Monday 8 June
An average breakfast at the newly opened but not quite finished Valaskjalf hotel in Egilsstadir, set us on an interesting journey into the high country. Heading northwest on highway number one we viewed some pretty barren country with hints in places of the Central Plateau in NZ. Large areas of just rock, volcanic shingle, stunted shrubs and the odd excuse for a tree.
Turning west onto route 901 we headed through the high country farms. At 400 odd metres above sea level there is still lots of snow on the hills above us. Remembering that Iceland, although just below the Arctic Circle, is considered part of the Arctic as the average temperature in July doesn’t get above ten degrees. As with coastal lands, every now and then there are green grass paddocks mostly with deep ditches running around and through them. It seems that anywhere that grows anything more than a few weeds here is swampy ground. Like the rest of the farms there is no sign of irrigation, the green must come from good hardy grasses and fertiliser. The wintering stock sheds up here are huge.
The guide book’s wine-bottle description of this land goes “on a clear day the lack of vegetation on this route is compensated for by the fascinating vistas, featuring remote lakes, rocky passes and rushing streams. But, when the rain shadows and mist descends, obscuring the view, the atmosphere becomes charged with eerie presence, creating the brooding mood and scenery that ghost stories are made of!”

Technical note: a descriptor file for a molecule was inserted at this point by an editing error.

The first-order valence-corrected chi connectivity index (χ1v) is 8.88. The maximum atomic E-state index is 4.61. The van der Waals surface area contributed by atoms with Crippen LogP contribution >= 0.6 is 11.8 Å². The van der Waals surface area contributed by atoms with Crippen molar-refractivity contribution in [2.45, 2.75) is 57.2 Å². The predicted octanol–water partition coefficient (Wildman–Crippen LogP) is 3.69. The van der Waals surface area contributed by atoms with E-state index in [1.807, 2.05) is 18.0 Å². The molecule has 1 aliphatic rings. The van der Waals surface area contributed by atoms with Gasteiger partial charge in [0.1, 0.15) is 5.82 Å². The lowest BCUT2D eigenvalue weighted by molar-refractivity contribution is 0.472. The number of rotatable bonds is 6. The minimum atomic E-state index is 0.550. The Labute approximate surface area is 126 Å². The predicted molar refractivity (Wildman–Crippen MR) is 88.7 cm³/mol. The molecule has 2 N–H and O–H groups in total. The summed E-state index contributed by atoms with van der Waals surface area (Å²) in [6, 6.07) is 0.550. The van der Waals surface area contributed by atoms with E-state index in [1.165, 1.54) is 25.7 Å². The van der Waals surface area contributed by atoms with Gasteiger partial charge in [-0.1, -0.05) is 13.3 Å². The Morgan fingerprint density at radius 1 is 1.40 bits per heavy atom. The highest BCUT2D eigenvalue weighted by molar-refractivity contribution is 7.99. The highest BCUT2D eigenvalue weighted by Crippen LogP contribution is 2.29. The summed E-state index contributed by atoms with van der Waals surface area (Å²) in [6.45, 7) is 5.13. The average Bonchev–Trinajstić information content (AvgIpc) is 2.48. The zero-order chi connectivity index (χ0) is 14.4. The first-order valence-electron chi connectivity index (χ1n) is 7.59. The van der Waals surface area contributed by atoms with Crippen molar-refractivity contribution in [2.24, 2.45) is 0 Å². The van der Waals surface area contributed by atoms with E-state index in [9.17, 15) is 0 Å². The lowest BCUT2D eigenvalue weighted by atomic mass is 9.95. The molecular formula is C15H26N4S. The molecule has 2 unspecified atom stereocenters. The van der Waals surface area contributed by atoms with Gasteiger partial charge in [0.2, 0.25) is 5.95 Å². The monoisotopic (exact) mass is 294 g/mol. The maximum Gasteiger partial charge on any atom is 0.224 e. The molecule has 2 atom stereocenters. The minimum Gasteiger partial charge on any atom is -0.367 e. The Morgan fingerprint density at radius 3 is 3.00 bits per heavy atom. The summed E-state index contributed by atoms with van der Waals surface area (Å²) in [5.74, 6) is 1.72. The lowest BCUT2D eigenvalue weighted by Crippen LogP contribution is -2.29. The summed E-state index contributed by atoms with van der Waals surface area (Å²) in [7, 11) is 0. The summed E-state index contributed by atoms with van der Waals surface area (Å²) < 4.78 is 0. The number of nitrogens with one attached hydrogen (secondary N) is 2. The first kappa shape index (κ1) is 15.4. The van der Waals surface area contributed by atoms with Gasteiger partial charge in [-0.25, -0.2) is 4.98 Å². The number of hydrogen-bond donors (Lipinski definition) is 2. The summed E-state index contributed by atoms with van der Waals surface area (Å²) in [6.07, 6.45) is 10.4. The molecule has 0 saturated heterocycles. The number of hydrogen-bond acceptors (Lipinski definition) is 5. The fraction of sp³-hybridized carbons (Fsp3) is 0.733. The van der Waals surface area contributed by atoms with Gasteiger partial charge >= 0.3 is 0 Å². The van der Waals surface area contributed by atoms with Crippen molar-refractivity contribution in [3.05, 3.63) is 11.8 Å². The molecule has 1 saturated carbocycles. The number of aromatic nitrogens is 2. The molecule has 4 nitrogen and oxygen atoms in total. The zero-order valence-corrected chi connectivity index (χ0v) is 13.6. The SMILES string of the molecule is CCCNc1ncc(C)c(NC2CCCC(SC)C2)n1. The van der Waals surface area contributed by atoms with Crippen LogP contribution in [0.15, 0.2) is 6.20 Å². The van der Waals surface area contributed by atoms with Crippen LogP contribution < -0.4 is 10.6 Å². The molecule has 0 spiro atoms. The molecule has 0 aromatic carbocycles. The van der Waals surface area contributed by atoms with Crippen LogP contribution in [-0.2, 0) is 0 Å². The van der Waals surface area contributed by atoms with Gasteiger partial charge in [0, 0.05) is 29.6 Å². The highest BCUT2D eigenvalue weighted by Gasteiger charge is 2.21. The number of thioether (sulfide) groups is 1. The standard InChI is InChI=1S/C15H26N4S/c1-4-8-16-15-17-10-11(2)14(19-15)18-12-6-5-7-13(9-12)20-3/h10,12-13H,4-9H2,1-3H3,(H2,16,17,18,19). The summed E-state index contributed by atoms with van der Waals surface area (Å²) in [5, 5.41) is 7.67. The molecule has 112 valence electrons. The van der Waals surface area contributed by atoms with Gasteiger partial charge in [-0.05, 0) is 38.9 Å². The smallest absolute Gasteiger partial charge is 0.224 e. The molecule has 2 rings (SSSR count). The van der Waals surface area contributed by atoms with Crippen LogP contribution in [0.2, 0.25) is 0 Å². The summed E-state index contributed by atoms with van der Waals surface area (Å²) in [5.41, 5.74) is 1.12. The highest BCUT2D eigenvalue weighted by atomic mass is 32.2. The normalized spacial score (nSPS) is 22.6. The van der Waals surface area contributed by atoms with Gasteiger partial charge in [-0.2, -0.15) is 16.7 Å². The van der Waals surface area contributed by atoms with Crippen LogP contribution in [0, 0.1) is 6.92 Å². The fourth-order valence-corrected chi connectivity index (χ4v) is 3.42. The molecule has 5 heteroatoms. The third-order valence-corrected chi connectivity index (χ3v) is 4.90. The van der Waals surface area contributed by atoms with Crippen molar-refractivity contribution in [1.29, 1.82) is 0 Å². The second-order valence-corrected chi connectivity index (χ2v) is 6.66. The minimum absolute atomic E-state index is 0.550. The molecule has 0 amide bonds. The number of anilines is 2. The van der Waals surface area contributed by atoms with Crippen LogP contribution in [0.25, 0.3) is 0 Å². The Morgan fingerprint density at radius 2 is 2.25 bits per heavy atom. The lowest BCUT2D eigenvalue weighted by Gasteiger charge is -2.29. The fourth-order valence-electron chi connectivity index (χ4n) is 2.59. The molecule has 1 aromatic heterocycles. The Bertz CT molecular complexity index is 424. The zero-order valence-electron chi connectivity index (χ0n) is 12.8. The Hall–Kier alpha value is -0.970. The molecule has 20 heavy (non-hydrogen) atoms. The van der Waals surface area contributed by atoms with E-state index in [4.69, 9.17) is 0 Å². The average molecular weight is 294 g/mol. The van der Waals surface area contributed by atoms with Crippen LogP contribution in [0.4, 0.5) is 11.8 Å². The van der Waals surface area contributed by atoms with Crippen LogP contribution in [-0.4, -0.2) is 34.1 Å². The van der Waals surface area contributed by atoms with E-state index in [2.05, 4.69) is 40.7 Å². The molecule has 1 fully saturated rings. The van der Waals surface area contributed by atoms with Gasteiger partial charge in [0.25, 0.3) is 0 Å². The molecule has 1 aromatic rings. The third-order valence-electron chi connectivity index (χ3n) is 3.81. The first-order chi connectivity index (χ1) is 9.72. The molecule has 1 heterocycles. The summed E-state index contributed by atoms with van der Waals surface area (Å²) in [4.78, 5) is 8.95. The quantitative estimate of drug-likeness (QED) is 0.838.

Funny thing is after finding route 907 to the south closed we arrived at Morudalur, one of the earliest settled farms around here, now with modern turf roofed buildings a 1949 church and a cafe. The girl in the café, working there for the summer, had just completed her degree in creative writing – maybe she will be writing guide books one day.
Getting back onto route 1 we headed northwest to route 864. Five kms up the road and it is barricaded closed. Next was 862 to see Europe’s largest volume waterfall. Hyped up in the guide book this was somewhat disappointing. We had seen for more impressive falls through the high country.
Next was route 863 to the Krafla Crater. It was by now blowing a gale to the point we had trouble standing on the top of the crater rim. As we walked back to the car some guy asked me how the swim was in the crater lake. I explained the lake was iced over and he looked surprised. For some reason he thought my long shorts were swimming togs!!
We checked out the Myvatn Nature Baths. Picturesque as they were with great views, the wind was so strong we passed up the swim.
Arriving at Sel Hotel on the south side of Lake Myvatn our room had a great view over the lake and a number of small perfectly shaped craters. The wind is so strong it’s creating white caps on the lake and rocking camper vans in the car park. The locals just accept the weather as “this is Iceland”.